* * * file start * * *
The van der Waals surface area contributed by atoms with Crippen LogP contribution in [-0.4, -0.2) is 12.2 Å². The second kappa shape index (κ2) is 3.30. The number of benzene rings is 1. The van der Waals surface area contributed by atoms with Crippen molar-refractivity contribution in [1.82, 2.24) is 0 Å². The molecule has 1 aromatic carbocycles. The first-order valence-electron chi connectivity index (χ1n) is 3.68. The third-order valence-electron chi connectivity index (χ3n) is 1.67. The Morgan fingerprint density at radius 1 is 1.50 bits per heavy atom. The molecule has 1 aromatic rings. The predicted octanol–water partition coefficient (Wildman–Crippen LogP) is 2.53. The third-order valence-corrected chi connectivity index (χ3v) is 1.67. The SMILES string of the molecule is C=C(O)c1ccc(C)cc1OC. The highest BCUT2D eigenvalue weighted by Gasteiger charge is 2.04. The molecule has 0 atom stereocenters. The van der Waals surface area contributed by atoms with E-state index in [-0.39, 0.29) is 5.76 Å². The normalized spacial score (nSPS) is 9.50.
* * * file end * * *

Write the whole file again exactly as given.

The van der Waals surface area contributed by atoms with Crippen LogP contribution in [-0.4, -0.2) is 12.2 Å². The second kappa shape index (κ2) is 3.30. The number of benzene rings is 1. The van der Waals surface area contributed by atoms with Crippen molar-refractivity contribution in [1.82, 2.24) is 0 Å². The molecule has 1 aromatic carbocycles. The first-order valence-electron chi connectivity index (χ1n) is 3.68. The third-order valence-electron chi connectivity index (χ3n) is 1.67. The Morgan fingerprint density at radius 1 is 1.50 bits per heavy atom. The molecule has 1 aromatic rings. The predicted octanol–water partition coefficient (Wildman–Crippen LogP) is 2.53. The third-order valence-corrected chi connectivity index (χ3v) is 1.67. The SMILES string of the molecule is C=C(O)c1ccc(C)cc1OC. The highest BCUT2D eigenvalue weighted by Gasteiger charge is 2.04. The molecule has 0 atom stereocenters. The van der Waals surface area contributed by atoms with E-state index in [-0.39, 0.29) is 5.76 Å². The normalized spacial score (nSPS) is 9.50.